It is an early summer’s day in the Madonie Mountains and Giovanni is throwing a pot in his studio, Ceramiche Artistiche D’Angelo, about 10 minutes outside the village of Polizzi Generosa.
Polizzi Generosa, on the northern edge of the Madonie National Park, an hour or so from the capital Palermo, has been a centre of pottery making for over 2,500 years, since the time of ancient Greek rule in Sicily.
My husband and I meet Giovanni at his studio to talk about his work and to see the old brick furnaces used by a long line of D’Angelo potters up until the late 1980s. Giovanni now fires in a large modern Italian kiln. Stepping out of the car, the cool mountain air defies the beginning of summer and Giovanni quietly welcomes us.
When I walk in, a wall stacked high with colourful tin glazed majolica tiles, both traditional and modern catches my eye. Finished in animated colours of celeste blue, vernice blue, ruby red, emerald and copper greens, manganese black, citrus and autumnal yellows, castle orange and lava grey.
I enjoy the forms: baroque floral curves of the acanthus plant, modern geometric shapes echoing Arabic design, citrus fruits like those that filled Palermo’s once celebrated Conco d’Oro, ruby wine coloured pomegranates and the creamy depths of magnolias. All of these are made by Giovanni’s hand and the slight imperfections are glorious.
Beneath these shelves is a collection of what Giovanni calls ‘usable artwork’. Modern stools with an informal curve that makes you want to pull one up, to sit and chat, tall umbrella stands patterned with a melange of local landscape images from his ‘landscape’ period and detailed pots some lidded, plates and cups, candle holders, decorative wall plaques and bowls of deep green.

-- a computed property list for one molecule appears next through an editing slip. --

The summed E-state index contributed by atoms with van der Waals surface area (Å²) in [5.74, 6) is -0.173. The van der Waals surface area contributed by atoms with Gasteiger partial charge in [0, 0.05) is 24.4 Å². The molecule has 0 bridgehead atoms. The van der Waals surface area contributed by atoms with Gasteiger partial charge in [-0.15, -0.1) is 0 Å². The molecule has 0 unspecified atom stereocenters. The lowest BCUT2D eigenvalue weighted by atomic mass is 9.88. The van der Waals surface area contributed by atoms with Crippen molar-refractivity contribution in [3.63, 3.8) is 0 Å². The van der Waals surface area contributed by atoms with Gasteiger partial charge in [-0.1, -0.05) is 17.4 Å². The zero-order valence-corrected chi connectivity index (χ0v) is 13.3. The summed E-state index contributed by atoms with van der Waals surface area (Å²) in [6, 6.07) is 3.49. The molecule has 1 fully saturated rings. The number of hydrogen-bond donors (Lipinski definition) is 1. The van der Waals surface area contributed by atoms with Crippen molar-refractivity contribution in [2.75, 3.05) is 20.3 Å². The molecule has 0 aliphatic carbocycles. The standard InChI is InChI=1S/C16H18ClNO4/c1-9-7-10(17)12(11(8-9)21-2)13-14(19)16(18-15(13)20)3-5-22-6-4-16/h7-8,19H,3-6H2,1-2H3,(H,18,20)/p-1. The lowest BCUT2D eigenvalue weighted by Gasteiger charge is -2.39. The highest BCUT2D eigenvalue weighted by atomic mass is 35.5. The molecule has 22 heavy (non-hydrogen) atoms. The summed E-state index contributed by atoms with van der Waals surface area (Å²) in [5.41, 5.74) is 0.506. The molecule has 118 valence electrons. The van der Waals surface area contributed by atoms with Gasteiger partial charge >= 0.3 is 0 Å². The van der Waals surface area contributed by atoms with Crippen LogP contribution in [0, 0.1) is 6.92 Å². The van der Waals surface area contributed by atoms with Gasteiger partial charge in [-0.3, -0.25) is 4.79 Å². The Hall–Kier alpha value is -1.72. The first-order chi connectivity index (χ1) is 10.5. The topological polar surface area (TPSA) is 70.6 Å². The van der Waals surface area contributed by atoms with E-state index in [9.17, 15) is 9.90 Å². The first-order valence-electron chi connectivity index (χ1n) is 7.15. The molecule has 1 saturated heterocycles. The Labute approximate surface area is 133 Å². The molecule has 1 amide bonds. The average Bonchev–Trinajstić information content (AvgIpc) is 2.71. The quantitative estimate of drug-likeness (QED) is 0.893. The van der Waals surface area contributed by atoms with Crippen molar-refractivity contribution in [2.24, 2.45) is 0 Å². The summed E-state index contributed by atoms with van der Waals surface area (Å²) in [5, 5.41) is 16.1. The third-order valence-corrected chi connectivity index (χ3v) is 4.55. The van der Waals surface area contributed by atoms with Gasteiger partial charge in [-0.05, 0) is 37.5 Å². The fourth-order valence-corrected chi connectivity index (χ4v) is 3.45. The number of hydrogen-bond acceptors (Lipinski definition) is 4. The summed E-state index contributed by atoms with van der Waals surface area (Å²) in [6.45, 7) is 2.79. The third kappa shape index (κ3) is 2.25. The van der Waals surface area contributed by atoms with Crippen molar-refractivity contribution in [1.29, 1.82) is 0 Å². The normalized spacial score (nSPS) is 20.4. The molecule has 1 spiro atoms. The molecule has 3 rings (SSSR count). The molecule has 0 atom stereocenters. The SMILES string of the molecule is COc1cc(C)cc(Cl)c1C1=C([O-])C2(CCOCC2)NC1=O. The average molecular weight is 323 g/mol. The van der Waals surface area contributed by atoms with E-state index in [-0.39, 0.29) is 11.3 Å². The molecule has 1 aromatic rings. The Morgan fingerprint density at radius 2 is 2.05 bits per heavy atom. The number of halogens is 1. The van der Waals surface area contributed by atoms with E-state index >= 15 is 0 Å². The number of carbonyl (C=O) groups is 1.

Looking at all of these, I understand why Giovanni’s glazed pottery is sought after by both collectors and holidaymakers. It is unique, a modern interpretation of Sicily’s ancient ceramics tradition created by an artisan.
Giovanni wants to talk more about his ‘landscape’ period which he says began in the 1990s. “The landscape of the Madonie inspires me,” Giovanni says, as he points to a vibrant wall plate decorated with intricate abstract forms of the ancient landscape of the Madonie.
“It is my interpretation of the local landscape, I used the deep autumnal colours of red, yellow and green to capture it,” and he continues, “here is reference to its change– the houses here,” he says, pointing to the plaque, “represents the evolution of the landscape”.
Giovanni learnt the art of pottery making from his father, Vincenzo, who in turn learnt it from his father Giovanni. Giovanni comes from a family of potters – the D’Angelos have been firing a kiln outside Polizzi since the mid- 18th century. Initially they were the makers of unglazed terracotta household containers for olives, olive oil, spring water and wine as well as building materials: floor and roofing tiles.
An historian and lover of ceramics, Tommaso Gambaro from Collesano, another centre of ceramics in the Madonie, has said that a potter named D’Angelo had contracts with a local monastery in 1748. The mid-18th century was a period of great monastic communities, in particular the Jesuits. They owned and worked the water powered flour mills in the verdant valleys of the Madonie outside of Polizzi Generosa. It is suggested that this 1748 D’Angelo was one of Giovanni’s long line.